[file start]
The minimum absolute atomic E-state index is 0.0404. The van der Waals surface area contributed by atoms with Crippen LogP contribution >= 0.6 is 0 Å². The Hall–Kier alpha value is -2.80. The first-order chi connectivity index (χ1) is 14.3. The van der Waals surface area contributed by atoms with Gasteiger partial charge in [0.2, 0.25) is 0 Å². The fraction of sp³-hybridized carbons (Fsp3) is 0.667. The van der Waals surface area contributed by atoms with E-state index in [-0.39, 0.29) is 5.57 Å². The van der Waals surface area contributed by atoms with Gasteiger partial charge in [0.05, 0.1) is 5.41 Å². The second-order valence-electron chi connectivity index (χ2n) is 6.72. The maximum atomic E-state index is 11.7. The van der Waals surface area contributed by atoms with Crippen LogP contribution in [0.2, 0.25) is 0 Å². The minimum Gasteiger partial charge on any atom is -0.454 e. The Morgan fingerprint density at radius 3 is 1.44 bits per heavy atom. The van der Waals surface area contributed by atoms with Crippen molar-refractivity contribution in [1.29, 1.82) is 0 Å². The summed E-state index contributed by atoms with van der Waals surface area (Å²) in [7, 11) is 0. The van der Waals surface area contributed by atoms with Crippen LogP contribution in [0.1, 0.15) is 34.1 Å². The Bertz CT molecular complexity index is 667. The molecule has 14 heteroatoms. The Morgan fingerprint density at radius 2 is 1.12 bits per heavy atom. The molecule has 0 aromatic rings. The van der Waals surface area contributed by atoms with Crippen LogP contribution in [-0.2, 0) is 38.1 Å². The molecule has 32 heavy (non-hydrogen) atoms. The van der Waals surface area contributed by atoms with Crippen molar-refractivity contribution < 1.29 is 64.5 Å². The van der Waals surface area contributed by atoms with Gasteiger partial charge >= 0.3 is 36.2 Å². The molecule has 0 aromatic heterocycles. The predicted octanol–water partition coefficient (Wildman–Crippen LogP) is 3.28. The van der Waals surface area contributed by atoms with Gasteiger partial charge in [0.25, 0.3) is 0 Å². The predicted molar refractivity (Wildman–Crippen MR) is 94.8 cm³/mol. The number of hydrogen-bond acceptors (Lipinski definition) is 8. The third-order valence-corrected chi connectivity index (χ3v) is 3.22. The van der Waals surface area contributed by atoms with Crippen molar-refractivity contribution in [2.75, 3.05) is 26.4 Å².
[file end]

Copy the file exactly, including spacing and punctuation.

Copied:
The minimum absolute atomic E-state index is 0.0404. The van der Waals surface area contributed by atoms with Crippen LogP contribution >= 0.6 is 0 Å². The Hall–Kier alpha value is -2.80. The first-order chi connectivity index (χ1) is 14.3. The van der Waals surface area contributed by atoms with Gasteiger partial charge in [0.2, 0.25) is 0 Å². The fraction of sp³-hybridized carbons (Fsp3) is 0.667. The van der Waals surface area contributed by atoms with E-state index in [-0.39, 0.29) is 5.57 Å². The van der Waals surface area contributed by atoms with Gasteiger partial charge in [0.05, 0.1) is 5.41 Å². The second-order valence-electron chi connectivity index (χ2n) is 6.72. The maximum atomic E-state index is 11.7. The van der Waals surface area contributed by atoms with Crippen LogP contribution in [0.2, 0.25) is 0 Å². The minimum Gasteiger partial charge on any atom is -0.454 e. The Morgan fingerprint density at radius 3 is 1.44 bits per heavy atom. The van der Waals surface area contributed by atoms with Crippen molar-refractivity contribution in [1.29, 1.82) is 0 Å². The summed E-state index contributed by atoms with van der Waals surface area (Å²) in [7, 11) is 0. The van der Waals surface area contributed by atoms with Crippen LogP contribution in [0.1, 0.15) is 34.1 Å². The Bertz CT molecular complexity index is 667. The molecule has 14 heteroatoms. The Morgan fingerprint density at radius 2 is 1.12 bits per heavy atom. The molecule has 0 aromatic rings. The van der Waals surface area contributed by atoms with Crippen LogP contribution in [-0.2, 0) is 38.1 Å². The molecule has 32 heavy (non-hydrogen) atoms. The van der Waals surface area contributed by atoms with Crippen molar-refractivity contribution < 1.29 is 64.5 Å². The van der Waals surface area contributed by atoms with Gasteiger partial charge >= 0.3 is 36.2 Å². The molecule has 0 aromatic heterocycles. The predicted octanol–water partition coefficient (Wildman–Crippen LogP) is 3.28. The van der Waals surface area contributed by atoms with Gasteiger partial charge in [0.25, 0.3) is 0 Å². The predicted molar refractivity (Wildman–Crippen MR) is 94.8 cm³/mol. The number of hydrogen-bond acceptors (Lipinski definition) is 8. The third-order valence-corrected chi connectivity index (χ3v) is 3.22. The van der Waals surface area contributed by atoms with Crippen molar-refractivity contribution in [2.75, 3.05) is 26.4 Å².